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A Note on the McGrattan and Prescott (2003) Adjustments and the Equity Premium Puzzle

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  • Selahattin Imrohoroglu

    (USC)

Abstract

McGrattan and Prescott (2003) argue that the average equity premium is less than one percent when the annual data used in the computation are adjusted in certain ways: equity returns reduced by subtracting diversification costs and taxes on dividend yields, and debt yields are raised by using long-term debt (instead of 90-day T-Bills) and ignoring the 1935-1960 period of government regulation of the financial sector. This note takes the adjusted measurements proposed by McGrattan and Prescott (2003) and subjects them to statistical tests in an attempt to examine the equity premium puzzle. The findings suggest that using their series solves the `average equity premium' puzzle but the `low risk-free rate' and `excess volatility' puzzles remain as challenges to standard theory.

Suggested Citation

  • Selahattin Imrohoroglu, 2004. "A Note on the McGrattan and Prescott (2003) Adjustments and the Equity Premium Puzzle," Macroeconomics 0402009, EconWPA.
  • Handle: RePEc:wpa:wuwpma:0402009
    Note: Type of Document - pdf; prepared on Win2000; pages: 12
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    File URL: http://econwpa.repec.org/eps/mac/papers/0402/0402009.pdf
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    References listed on IDEAS

    as
    1. Mehra, Rajnish & Prescott, Edward C., 1985. "The equity premium: A puzzle," Journal of Monetary Economics, Elsevier, vol. 15(2), pages 145-161, March.
    2. Constantinides, George M & Duffie, Darrell, 1996. "Asset Pricing with Heterogeneous Consumers," Journal of Political Economy, University of Chicago Press, vol. 104(2), pages 219-240, April.
    3. Ellen R. McGrattan & Edward C. Prescott, 2003. "Average Debt and Equity Returns: Puzzling?," American Economic Review, American Economic Association, vol. 93(2), pages 392-397, May.
    4. Abel, Andrew B, 1990. "Asset Prices under Habit Formation and Catching Up with the Joneses," American Economic Review, American Economic Association, vol. 80(2), pages 38-42, May.
    5. Hansen, Lars Peter & Jagannathan, Ravi, 1991. "Implications of Security Market Data for Models of Dynamic Economies," Journal of Political Economy, University of Chicago Press, vol. 99(2), pages 225-262, April.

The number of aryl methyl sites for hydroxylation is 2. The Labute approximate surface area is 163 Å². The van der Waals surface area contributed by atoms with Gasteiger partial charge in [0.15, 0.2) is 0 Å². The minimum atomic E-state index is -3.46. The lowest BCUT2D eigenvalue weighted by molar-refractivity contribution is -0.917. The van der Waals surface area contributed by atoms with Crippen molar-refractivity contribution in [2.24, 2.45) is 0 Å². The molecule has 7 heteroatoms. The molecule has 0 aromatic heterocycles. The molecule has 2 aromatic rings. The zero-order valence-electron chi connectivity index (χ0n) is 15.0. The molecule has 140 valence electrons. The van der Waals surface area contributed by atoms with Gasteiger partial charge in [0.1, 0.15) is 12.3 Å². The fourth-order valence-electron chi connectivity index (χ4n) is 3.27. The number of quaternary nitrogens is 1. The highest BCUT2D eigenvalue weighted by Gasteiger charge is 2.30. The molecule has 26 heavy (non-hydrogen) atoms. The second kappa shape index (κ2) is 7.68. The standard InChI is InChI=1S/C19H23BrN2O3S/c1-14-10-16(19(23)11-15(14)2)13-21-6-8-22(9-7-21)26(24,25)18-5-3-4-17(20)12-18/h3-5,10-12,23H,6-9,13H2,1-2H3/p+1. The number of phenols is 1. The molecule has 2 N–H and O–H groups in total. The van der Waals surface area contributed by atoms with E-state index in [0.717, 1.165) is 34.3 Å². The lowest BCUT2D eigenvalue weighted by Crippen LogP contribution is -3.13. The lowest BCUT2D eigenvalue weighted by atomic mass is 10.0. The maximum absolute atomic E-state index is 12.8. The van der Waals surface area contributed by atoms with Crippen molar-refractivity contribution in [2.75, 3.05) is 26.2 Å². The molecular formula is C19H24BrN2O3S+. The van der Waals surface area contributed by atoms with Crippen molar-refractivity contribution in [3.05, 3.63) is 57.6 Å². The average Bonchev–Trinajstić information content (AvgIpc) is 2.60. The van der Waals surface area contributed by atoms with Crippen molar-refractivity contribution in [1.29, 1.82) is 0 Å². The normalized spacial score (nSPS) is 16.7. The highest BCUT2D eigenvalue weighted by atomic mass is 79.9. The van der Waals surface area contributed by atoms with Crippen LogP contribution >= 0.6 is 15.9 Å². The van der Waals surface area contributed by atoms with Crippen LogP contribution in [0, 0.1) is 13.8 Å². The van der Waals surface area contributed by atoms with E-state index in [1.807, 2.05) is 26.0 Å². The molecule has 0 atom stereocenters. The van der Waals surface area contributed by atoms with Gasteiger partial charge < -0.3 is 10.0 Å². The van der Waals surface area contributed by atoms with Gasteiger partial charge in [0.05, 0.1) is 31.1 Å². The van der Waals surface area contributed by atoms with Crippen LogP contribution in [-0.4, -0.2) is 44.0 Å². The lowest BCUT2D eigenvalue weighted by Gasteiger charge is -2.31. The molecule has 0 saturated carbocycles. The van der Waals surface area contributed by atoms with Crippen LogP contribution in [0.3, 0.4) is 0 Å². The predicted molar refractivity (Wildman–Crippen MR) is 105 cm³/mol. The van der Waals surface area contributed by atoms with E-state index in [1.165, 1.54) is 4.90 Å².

6. John Y. Campbell & John Cochrane, 1999. "Force of Habit: A Consumption-Based Explanation of Aggregate Stock Market Behavior," Journal of Political Economy, University of Chicago Press, vol. 107(2), pages 205-251, April.
    7. John Y. Campbell & John H. Cochrane, 1994. "By Force of Habit: A Consumption-Based Explanation of Aggregate Stock Market Behavior," CRSP working papers 412, Center for Research in Security Prices, Graduate School of Business, University of Chicago.
    8. Shiller, Robert J., 1982. "Consumption, asset markets and macroeconomic fluctuations," Carnegie-Rochester Conference Series on Public Policy, Elsevier, vol. 17(1), pages 203-238, January.
    9. Epstein, Larry G & Zin, Stanley E, 1989. "Substitution, Risk Aversion, and the Temporal Behavior of Consumption and Asset Returns: A Theoretical Framework," Econometrica, Econometric Society, vol. 57(4), pages 937-969, July.
    10. Campbell, John Y., 2003. "Consumption-based asset pricing," Handbook of the Economics of Finance,in: G.M. Constantinides & M. Harris & R. M. Stulz (ed.), Handbook of the Economics of Finance, edition 1, volume 1, chapter 13, pages 803-887 Elsevier.
    11. Hansen, Lars Peter & Singleton, Kenneth J, 1982. "Generalized Instrumental Variables Estimation of Nonlinear Rational Expectations Models," Econometrica, Econometric Society, vol. 50(5), pages 1269-1286, September.
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    JEL classification:

    • E - Macroeconomics and Monetary Economics

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